This quaint Ealing comedy is based on a real life incident from 1941 where the SS Politician, whose precious cargo included some 22,000 cases of whiskey, was wrecked off the coast of two remote Hebridean islands and intrepid locals salvaged thousands of the cases for themselves. Scottish nationalist Compton MacKenzie first wrote a novel based on the incident and then later co-wrote the screenplay for this film alongside Angus MacPhail.
Whiskey Galore is a simple but effective story with the emphasis very much on light-hearted joviality. The films focus is the remote Scottish island of Todday, a small close-knit community many miles from the mainland and largely left to its own devices. Set in 1943, the Second World War still seems a very distant problem to the vast majority of Todday and wartime worries such as rationing is far from the islanders’ mind. That is until one fateful day when the unthinkable happens…..the island runs out of whiskey.
To say a film like this wouldn’t get made today is an understatement. Not only is the love of getting sauced the central theme of the movie, but it also paints all Scots as whiskey-swilling booze hounds who plummet into a black hole of despair at the thought of life without it. I will leave any jokes to be made here up to your own imagination.
Anyway, back in Todday the Islanders begin to lose all hope but amidst the despair two flourishing romances are blossoming and the young couples are set on getting married. English Sergeant Odd is courting one of local shopkeep Joseph Macroon’s daughters and timid teacher George Campbell the other. These two relationships provide the crowd pleasing heart of the movie, but they are essentially just window dressing for the big whiskey scam to follow.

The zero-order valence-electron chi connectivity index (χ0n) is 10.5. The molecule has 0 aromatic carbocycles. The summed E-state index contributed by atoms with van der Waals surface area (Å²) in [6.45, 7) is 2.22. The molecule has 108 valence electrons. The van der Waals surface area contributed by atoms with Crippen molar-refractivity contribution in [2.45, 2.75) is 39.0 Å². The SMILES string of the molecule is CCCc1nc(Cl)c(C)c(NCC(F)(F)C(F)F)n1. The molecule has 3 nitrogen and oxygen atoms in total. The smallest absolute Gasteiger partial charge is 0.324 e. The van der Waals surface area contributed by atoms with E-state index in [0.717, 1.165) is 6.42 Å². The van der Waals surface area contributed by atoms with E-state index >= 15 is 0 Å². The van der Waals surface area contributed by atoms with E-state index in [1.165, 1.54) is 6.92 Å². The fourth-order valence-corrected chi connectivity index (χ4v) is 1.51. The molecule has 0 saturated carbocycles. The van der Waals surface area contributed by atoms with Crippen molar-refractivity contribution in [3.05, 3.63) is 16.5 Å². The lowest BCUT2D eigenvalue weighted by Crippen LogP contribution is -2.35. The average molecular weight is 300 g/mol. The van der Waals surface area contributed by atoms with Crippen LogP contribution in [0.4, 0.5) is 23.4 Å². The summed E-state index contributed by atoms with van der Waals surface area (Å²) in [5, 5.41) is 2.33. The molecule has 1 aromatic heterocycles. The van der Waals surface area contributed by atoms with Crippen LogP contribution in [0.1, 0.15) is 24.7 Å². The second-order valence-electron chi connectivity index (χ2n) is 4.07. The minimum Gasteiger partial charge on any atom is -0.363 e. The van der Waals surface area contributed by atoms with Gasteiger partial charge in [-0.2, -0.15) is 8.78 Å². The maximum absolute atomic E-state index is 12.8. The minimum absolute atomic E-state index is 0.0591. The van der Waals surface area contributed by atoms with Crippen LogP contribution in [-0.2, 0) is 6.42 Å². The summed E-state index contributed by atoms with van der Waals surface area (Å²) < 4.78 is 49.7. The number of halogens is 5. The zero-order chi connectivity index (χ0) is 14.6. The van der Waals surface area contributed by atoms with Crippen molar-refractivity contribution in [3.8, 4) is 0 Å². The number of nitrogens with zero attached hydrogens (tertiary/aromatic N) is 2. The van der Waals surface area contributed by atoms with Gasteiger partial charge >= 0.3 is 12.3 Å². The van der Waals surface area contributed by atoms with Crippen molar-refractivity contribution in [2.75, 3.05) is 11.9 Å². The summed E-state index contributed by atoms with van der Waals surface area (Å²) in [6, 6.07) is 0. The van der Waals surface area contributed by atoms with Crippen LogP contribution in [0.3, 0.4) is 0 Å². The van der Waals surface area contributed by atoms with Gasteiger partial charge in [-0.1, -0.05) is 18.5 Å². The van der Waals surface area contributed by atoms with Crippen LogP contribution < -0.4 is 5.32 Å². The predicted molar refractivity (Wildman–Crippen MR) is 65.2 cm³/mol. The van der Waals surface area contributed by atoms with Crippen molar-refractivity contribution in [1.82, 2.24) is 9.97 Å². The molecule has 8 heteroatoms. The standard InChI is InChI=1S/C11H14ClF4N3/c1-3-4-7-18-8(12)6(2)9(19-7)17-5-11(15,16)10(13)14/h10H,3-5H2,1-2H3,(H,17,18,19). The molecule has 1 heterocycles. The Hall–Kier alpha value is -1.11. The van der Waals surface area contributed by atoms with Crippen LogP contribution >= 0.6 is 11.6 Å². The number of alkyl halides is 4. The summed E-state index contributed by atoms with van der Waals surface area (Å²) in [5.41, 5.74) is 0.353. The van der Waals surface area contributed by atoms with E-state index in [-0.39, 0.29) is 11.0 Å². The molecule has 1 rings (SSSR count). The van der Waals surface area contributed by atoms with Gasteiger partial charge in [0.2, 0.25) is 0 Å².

When the SS Cabinet Minister runs aground near to the Island with some 50,000 cases of precious whiskey onboard, the Islanders band together and hatch a plan to liberate the stock for their own. Standing in their way is a blustery English Home Guard officer Captain Paul Waggett (Basil Radford), who due to his overblown sense of duty fears the island would descend into anarchy should people take the law into their own hand. What follows is a classic battle of wits between the wily working folk of Todday and the stuffy British nitwit. The early Scottish Independence movement must have loved this film.
Whiskey Galore possess an effortless warmth that you can’t help but get caught up in. It’s far from the funniest film that Ealing produced around this time, but it is hard not to raise a smile as the townsfolk inevitably triumph over their pompous adversary. It’s strange to think in a way that the film’s appeal lies in its audience sympathising and siding with the booze-hungry locals who technically break the law, while the upstanding citizen ultimately gets turned into the fool. It’s widely noted that Director Alexander Mackendrick and Producer Monja Danischewsky argued repeatedly over the film’s outcome with Mackendrick’s strict Calvinist upbringing leading him to side more with Captain Waggett, whilst Danischewsky, a fairly liberal-minded type, saw the Islanders side. It would appear the Producer ultimately proved triumphant.
Interestingly a coda added at the films climax was supposedly slipped in to appease the notoriously strict American censors of the time. The dour epilogue states that the whiskey stock did not last long and ultimately the Islanders lived sad and depressing lives. Apparently only the two teetotallers lived happily ever after. This piece of narration is grossly out of step with the rest of the film however and so luckily can be thoroughly ignored.
A movie very much of its time, but still a thoroughly entertaining underdog story.
Whiskey Galore is out on DVD 8th August 2011.
Director: Alexander Mackendrick
Stars: Basil Radford, Joan Greenwood, Catherine Lacey
Runtime: 82 min